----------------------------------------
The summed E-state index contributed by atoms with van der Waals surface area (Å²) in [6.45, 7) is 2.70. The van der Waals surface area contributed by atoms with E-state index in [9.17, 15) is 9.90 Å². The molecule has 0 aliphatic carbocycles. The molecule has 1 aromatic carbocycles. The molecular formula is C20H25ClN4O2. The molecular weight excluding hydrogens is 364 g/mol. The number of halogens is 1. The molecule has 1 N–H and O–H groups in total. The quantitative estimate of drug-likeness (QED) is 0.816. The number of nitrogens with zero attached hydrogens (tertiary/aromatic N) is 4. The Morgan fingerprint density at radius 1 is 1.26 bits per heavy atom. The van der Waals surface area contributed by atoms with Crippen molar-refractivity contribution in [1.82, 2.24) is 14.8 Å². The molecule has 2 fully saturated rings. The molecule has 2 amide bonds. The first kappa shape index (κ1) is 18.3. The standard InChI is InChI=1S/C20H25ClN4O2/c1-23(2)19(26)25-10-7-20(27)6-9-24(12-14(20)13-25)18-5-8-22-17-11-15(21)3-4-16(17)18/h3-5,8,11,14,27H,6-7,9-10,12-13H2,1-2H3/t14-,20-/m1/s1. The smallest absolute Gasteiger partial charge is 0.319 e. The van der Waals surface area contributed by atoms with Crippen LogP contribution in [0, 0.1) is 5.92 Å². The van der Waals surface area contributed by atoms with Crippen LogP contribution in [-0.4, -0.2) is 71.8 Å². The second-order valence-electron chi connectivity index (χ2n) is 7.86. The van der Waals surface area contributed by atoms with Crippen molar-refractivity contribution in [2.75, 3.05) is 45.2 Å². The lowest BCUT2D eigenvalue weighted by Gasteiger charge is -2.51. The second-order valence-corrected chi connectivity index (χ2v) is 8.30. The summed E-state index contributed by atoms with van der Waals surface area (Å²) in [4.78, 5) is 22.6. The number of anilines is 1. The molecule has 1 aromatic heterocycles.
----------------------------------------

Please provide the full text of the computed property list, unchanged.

The summed E-state index contributed by atoms with van der Waals surface area (Å²) in [6.45, 7) is 2.70. The van der Waals surface area contributed by atoms with E-state index in [9.17, 15) is 9.90 Å². The molecule has 0 aliphatic carbocycles. The molecule has 1 aromatic carbocycles. The molecular formula is C20H25ClN4O2. The molecular weight excluding hydrogens is 364 g/mol. The number of halogens is 1. The molecule has 1 N–H and O–H groups in total. The quantitative estimate of drug-likeness (QED) is 0.816. The number of nitrogens with zero attached hydrogens (tertiary/aromatic N) is 4. The Morgan fingerprint density at radius 1 is 1.26 bits per heavy atom. The van der Waals surface area contributed by atoms with Crippen molar-refractivity contribution in [1.82, 2.24) is 14.8 Å². The molecule has 2 fully saturated rings. The molecule has 2 amide bonds. The first kappa shape index (κ1) is 18.3. The standard InChI is InChI=1S/C20H25ClN4O2/c1-23(2)19(26)25-10-7-20(27)6-9-24(12-14(20)13-25)18-5-8-22-17-11-15(21)3-4-16(17)18/h3-5,8,11,14,27H,6-7,9-10,12-13H2,1-2H3/t14-,20-/m1/s1. The smallest absolute Gasteiger partial charge is 0.319 e. The van der Waals surface area contributed by atoms with Crippen LogP contribution in [0, 0.1) is 5.92 Å². The van der Waals surface area contributed by atoms with Crippen LogP contribution in [-0.4, -0.2) is 71.8 Å². The second-order valence-electron chi connectivity index (χ2n) is 7.86. The van der Waals surface area contributed by atoms with Crippen molar-refractivity contribution in [2.75, 3.05) is 45.2 Å². The lowest BCUT2D eigenvalue weighted by Gasteiger charge is -2.51. The second-order valence-corrected chi connectivity index (χ2v) is 8.30. The summed E-state index contributed by atoms with van der Waals surface area (Å²) in [4.78, 5) is 22.6. The number of anilines is 1. The molecule has 1 aromatic heterocycles.